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Harvard Pilgrim and Tufts Health Plan say they're exploring a merger. This would help the companies compete with Blue Cross Blue Shield of Massachusetts, currently the largest insurer in the state, but not everyone thinks the union is a good idea.
Tufts and Harvard Pilgrim have signed what's called a non-binding memorandum of understanding — in the dating world you might call this courting. They say a union could reduce health care costs and slow increases in premiums. But some health care experts say it's not clear that's true.
Meredith Rosenthal researches health policy reform and competition among health care providers. She is a professor at Harvard University's School of Public Health.
"On the one hand, more consolidation of health insurers could raise premiums for consumers under the standard theory of monopoly power. On the other hand, however, there are important benefits to size in health insurance," Rosenthal said.
For example, a united company could share administrative costs and find efficient ways to adopt health care reform measures. And a bigger insurance company would be able to better negotiate reimbursement contracts with hospitals and doctors.
The ability to negotiate down the costs of procedures with hospitals is key, according to Anya Rader Wallack. She is in charge of health reform for the state of Vermont. Before that she headed the Massachusetts Medicaid Policy Institute.
Wallack said this merger could be good for Massachusetts, but it depends on the state Attorney General Martha Coakley, and how deeply she vets the proposal.
A 2009 analysis shows that premiums increased 7 percent after two big health insurers merged. That's because hospitals responded by banding together, and they were able to charge more for their procedures.
"She has to look at not just what do they promise, but what is their capability? So can they back up that promise, without compromising health care quality?" Wallack said.
Meanwhile, it's clear hospitals are worried about this shifting landscape. While there are a number of smaller insurers operating here, this merger would mean the field would narrow to two big ones.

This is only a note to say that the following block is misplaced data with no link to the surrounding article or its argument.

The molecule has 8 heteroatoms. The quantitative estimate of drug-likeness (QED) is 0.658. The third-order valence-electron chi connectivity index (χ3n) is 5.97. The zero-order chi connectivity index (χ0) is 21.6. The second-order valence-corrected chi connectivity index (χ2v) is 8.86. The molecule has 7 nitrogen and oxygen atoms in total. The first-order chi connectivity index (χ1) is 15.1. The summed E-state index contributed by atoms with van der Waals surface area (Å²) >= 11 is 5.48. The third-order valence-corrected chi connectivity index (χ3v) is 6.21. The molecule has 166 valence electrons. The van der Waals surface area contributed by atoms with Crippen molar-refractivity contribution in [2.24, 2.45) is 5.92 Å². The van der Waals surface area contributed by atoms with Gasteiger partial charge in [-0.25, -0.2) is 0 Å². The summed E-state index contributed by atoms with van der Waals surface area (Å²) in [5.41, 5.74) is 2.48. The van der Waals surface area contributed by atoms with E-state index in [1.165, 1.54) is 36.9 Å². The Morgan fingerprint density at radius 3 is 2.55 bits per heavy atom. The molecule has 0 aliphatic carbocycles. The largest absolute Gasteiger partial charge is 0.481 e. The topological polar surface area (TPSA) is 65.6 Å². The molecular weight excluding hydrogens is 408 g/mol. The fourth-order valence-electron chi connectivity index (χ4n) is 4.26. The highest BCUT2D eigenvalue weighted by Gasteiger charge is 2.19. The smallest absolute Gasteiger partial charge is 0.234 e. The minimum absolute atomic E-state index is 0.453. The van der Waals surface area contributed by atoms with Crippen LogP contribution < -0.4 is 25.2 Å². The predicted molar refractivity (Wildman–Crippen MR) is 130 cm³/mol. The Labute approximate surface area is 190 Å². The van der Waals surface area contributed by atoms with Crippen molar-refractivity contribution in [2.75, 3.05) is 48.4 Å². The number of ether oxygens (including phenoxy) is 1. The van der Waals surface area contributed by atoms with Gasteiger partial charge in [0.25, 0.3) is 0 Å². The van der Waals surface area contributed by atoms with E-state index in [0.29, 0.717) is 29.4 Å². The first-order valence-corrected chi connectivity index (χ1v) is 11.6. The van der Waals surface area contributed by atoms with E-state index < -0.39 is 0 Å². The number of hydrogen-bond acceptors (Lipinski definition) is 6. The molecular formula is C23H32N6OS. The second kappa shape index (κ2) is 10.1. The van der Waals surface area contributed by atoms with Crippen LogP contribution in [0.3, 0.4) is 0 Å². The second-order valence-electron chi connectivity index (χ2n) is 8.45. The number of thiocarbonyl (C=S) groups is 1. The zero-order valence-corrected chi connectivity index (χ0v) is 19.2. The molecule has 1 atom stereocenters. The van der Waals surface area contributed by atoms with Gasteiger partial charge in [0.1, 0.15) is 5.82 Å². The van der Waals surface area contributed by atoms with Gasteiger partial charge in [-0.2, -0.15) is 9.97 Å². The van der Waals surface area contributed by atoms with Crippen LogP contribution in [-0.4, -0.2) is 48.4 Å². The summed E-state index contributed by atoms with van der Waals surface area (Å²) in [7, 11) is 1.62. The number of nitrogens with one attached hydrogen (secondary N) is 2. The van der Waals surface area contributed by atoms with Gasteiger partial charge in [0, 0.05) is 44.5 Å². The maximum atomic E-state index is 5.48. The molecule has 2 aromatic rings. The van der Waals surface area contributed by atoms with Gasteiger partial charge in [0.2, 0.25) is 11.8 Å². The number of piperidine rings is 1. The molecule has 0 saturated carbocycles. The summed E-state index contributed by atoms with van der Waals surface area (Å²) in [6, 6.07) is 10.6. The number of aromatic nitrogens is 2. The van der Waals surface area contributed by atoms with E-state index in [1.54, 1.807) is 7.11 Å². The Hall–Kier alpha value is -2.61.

"If we're coming to a place in Massachusetts where there are only two insurers, that does raise serious concerns," said Tim Gens, the executive vice president of the Massachusetts Hospital Association.
"If they are not able to be in a situation via the negotiation table, and be fair and have a balanced negotiation. Then again, that could ultimately destabilize the health care delivery system, and again, that's neither good for those who provide care of those who pay for care or those who receive care," Gens said.
This is exactly what worries Harvard Business School health care economist Regina Herzlinger. She thinks a merger will set off an arms race between insurers and hospitals.
"Here's what happens: An 800-pound gorilla comes into your neighborhood and says, 'Unless you pay me some money, I'm going to beat you up.' So what are you going to do? You're going to become an 800-pound gorilla yourself and then when that big insurer shows up and says, 'Cut your prices or else,' you're going to say, 'Or else what? I'm just as big as you. What the heck are you going to do to me?' " Herzlinger said.
Herzlinger pointed to a 2009 study of consolidation in other states. The National Bureau of Economic Research published an analysis showing that premiums increased 7 percent after two big health insurers merged. That's because hospitals responded by banding together, and they were able to charge more for their procedures. So the insurers may want to bring down costs, but she said joining forces isn't going to do it.
Massachusetts' attorney general and the state's Division of Insurance will review the final plan and decide whether to allow a merger.
More Merger Coverage:
This program aired on January 26, 2011.
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